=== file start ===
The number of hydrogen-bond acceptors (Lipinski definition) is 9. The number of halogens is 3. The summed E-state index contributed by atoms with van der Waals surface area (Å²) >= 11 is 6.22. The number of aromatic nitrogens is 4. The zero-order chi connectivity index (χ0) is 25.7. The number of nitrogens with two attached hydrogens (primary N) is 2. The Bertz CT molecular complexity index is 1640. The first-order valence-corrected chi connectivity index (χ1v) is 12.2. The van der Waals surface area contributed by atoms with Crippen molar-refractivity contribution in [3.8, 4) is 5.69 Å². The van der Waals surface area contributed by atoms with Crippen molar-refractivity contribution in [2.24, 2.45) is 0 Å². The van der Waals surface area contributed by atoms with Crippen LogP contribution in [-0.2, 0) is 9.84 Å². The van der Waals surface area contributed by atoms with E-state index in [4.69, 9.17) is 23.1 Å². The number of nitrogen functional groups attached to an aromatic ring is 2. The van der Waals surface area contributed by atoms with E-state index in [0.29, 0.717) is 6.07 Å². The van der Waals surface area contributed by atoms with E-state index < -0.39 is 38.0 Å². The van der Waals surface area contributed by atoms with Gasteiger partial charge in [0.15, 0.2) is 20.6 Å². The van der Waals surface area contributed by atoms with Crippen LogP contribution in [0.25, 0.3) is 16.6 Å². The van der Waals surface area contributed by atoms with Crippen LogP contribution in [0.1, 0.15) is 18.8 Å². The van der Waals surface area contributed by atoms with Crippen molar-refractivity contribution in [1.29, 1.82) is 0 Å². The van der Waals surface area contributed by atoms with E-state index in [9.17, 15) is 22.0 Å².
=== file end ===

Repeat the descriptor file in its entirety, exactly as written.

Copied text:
The number of hydrogen-bond acceptors (Lipinski definition) is 9. The number of halogens is 3. The summed E-state index contributed by atoms with van der Waals surface area (Å²) >= 11 is 6.22. The number of aromatic nitrogens is 4. The zero-order chi connectivity index (χ0) is 25.7. The number of nitrogens with two attached hydrogens (primary N) is 2. The Bertz CT molecular complexity index is 1640. The first-order valence-corrected chi connectivity index (χ1v) is 12.2. The van der Waals surface area contributed by atoms with Crippen molar-refractivity contribution in [3.8, 4) is 5.69 Å². The van der Waals surface area contributed by atoms with Crippen molar-refractivity contribution in [2.24, 2.45) is 0 Å². The van der Waals surface area contributed by atoms with Crippen LogP contribution in [-0.2, 0) is 9.84 Å². The van der Waals surface area contributed by atoms with E-state index in [4.69, 9.17) is 23.1 Å². The number of nitrogen functional groups attached to an aromatic ring is 2. The van der Waals surface area contributed by atoms with E-state index in [0.29, 0.717) is 6.07 Å². The van der Waals surface area contributed by atoms with E-state index < -0.39 is 38.0 Å². The van der Waals surface area contributed by atoms with Gasteiger partial charge in [0.15, 0.2) is 20.6 Å². The van der Waals surface area contributed by atoms with Crippen LogP contribution in [0.25, 0.3) is 16.6 Å². The van der Waals surface area contributed by atoms with Crippen LogP contribution in [0.1, 0.15) is 18.8 Å². The van der Waals surface area contributed by atoms with Crippen molar-refractivity contribution in [1.29, 1.82) is 0 Å². The van der Waals surface area contributed by atoms with E-state index in [9.17, 15) is 22.0 Å².